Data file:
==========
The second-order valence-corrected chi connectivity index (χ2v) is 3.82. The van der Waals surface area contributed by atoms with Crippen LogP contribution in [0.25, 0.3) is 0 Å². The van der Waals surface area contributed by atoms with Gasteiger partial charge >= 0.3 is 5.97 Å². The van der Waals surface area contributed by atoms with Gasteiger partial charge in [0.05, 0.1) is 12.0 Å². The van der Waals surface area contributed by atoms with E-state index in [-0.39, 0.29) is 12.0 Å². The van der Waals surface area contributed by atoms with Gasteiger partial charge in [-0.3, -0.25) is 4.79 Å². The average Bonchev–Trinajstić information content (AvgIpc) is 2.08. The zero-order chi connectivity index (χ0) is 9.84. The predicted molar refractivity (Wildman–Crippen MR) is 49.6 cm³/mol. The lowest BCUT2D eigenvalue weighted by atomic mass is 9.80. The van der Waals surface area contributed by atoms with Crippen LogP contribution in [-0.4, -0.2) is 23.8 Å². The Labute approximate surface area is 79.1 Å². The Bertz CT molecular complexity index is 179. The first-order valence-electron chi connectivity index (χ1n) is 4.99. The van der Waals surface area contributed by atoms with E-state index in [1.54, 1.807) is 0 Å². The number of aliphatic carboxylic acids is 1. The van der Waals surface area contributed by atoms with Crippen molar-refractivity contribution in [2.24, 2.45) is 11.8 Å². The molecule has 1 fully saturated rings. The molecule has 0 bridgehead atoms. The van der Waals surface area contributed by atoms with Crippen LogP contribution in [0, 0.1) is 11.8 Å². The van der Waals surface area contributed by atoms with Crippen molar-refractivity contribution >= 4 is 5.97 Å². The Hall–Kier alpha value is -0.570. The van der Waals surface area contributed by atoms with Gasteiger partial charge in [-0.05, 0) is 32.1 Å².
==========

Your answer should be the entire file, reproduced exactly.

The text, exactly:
The second-order valence-corrected chi connectivity index (χ2v) is 3.82. The van der Waals surface area contributed by atoms with Crippen LogP contribution in [0.25, 0.3) is 0 Å². The van der Waals surface area contributed by atoms with Gasteiger partial charge >= 0.3 is 5.97 Å². The van der Waals surface area contributed by atoms with Gasteiger partial charge in [0.05, 0.1) is 12.0 Å². The van der Waals surface area contributed by atoms with E-state index in [-0.39, 0.29) is 12.0 Å². The van der Waals surface area contributed by atoms with Gasteiger partial charge in [-0.3, -0.25) is 4.79 Å². The average Bonchev–Trinajstić information content (AvgIpc) is 2.08. The zero-order chi connectivity index (χ0) is 9.84. The predicted molar refractivity (Wildman–Crippen MR) is 49.6 cm³/mol. The lowest BCUT2D eigenvalue weighted by atomic mass is 9.80. The van der Waals surface area contributed by atoms with Crippen LogP contribution in [-0.4, -0.2) is 23.8 Å². The Labute approximate surface area is 79.1 Å². The Bertz CT molecular complexity index is 179. The first-order valence-electron chi connectivity index (χ1n) is 4.99. The van der Waals surface area contributed by atoms with E-state index in [1.54, 1.807) is 0 Å². The number of aliphatic carboxylic acids is 1. The van der Waals surface area contributed by atoms with Crippen molar-refractivity contribution in [2.24, 2.45) is 11.8 Å². The molecule has 1 fully saturated rings. The molecule has 0 bridgehead atoms. The van der Waals surface area contributed by atoms with Crippen LogP contribution in [0, 0.1) is 11.8 Å². The van der Waals surface area contributed by atoms with Crippen molar-refractivity contribution >= 4 is 5.97 Å². The Hall–Kier alpha value is -0.570. The van der Waals surface area contributed by atoms with Gasteiger partial charge in [-0.05, 0) is 32.1 Å².